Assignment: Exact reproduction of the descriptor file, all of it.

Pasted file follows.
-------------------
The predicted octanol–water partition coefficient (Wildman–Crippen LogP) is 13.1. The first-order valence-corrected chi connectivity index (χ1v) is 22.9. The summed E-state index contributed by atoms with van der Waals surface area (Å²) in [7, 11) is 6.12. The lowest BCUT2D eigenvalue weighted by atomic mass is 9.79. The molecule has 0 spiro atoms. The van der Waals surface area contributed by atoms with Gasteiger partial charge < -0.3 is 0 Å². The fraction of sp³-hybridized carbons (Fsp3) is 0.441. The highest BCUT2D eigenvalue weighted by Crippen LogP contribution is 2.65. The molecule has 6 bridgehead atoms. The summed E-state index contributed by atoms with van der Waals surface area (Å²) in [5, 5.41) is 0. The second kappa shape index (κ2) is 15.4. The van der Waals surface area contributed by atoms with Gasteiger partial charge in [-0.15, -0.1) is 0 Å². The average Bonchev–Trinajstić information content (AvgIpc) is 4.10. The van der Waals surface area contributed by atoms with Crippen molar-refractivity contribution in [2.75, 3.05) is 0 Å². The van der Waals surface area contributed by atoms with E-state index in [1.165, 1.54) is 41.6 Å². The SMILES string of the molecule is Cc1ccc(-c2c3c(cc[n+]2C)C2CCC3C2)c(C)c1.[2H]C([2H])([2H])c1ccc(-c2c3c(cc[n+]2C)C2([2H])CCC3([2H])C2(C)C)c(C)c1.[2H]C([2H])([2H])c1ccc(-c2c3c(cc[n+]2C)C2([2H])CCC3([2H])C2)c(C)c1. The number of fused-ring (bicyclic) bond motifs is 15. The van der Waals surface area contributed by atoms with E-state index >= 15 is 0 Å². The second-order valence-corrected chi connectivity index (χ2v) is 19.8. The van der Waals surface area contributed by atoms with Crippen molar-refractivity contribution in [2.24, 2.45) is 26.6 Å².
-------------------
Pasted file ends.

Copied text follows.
The predicted octanol–water partition coefficient (Wildman–Crippen LogP) is 13.1. The first-order valence-corrected chi connectivity index (χ1v) is 22.9. The summed E-state index contributed by atoms with van der Waals surface area (Å²) in [7, 11) is 6.12. The lowest BCUT2D eigenvalue weighted by atomic mass is 9.79. The molecule has 0 spiro atoms. The van der Waals surface area contributed by atoms with Gasteiger partial charge < -0.3 is 0 Å². The fraction of sp³-hybridized carbons (Fsp3) is 0.441. The highest BCUT2D eigenvalue weighted by Crippen LogP contribution is 2.65. The molecule has 6 bridgehead atoms. The summed E-state index contributed by atoms with van der Waals surface area (Å²) in [5, 5.41) is 0. The second kappa shape index (κ2) is 15.4. The van der Waals surface area contributed by atoms with Gasteiger partial charge in [-0.15, -0.1) is 0 Å². The average Bonchev–Trinajstić information content (AvgIpc) is 4.10. The van der Waals surface area contributed by atoms with Crippen molar-refractivity contribution in [2.75, 3.05) is 0 Å². The van der Waals surface area contributed by atoms with E-state index in [1.165, 1.54) is 41.6 Å². The SMILES string of the molecule is Cc1ccc(-c2c3c(cc[n+]2C)C2CCC3C2)c(C)c1.[2H]C([2H])([2H])c1ccc(-c2c3c(cc[n+]2C)C2([2H])CCC3([2H])C2(C)C)c(C)c1.[2H]C([2H])([2H])c1ccc(-c2c3c(cc[n+]2C)C2([2H])CCC3([2H])C2)c(C)c1. The number of fused-ring (bicyclic) bond motifs is 15. The van der Waals surface area contributed by atoms with E-state index >= 15 is 0 Å². The second-order valence-corrected chi connectivity index (χ2v) is 19.8. The van der Waals surface area contributed by atoms with Crippen molar-refractivity contribution in [2.24, 2.45) is 26.6 Å².